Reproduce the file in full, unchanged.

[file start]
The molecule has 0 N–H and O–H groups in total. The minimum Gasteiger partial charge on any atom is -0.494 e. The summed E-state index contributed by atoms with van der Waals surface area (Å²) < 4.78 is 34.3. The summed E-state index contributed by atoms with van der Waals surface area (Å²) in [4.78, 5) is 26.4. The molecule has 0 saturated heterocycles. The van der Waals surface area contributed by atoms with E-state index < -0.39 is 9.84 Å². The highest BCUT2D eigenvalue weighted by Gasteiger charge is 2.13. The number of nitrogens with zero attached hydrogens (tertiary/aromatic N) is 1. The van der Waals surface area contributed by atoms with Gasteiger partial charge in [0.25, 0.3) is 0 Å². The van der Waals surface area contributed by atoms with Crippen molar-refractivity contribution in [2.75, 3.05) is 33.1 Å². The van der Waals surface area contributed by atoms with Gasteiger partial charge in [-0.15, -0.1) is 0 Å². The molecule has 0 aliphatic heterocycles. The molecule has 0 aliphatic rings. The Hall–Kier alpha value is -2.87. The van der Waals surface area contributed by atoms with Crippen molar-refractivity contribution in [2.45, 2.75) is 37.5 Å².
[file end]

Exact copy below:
The molecule has 0 N–H and O–H groups in total. The minimum Gasteiger partial charge on any atom is -0.494 e. The summed E-state index contributed by atoms with van der Waals surface area (Å²) < 4.78 is 34.3. The summed E-state index contributed by atoms with van der Waals surface area (Å²) in [4.78, 5) is 26.4. The molecule has 0 saturated heterocycles. The van der Waals surface area contributed by atoms with E-state index < -0.39 is 9.84 Å². The highest BCUT2D eigenvalue weighted by Gasteiger charge is 2.13. The number of nitrogens with zero attached hydrogens (tertiary/aromatic N) is 1. The van der Waals surface area contributed by atoms with Gasteiger partial charge in [0.25, 0.3) is 0 Å². The van der Waals surface area contributed by atoms with Crippen molar-refractivity contribution in [2.75, 3.05) is 33.1 Å². The van der Waals surface area contributed by atoms with Gasteiger partial charge in [-0.15, -0.1) is 0 Å². The molecule has 0 aliphatic heterocycles. The molecule has 0 aliphatic rings. The Hall–Kier alpha value is -2.87. The van der Waals surface area contributed by atoms with Crippen molar-refractivity contribution in [2.45, 2.75) is 37.5 Å².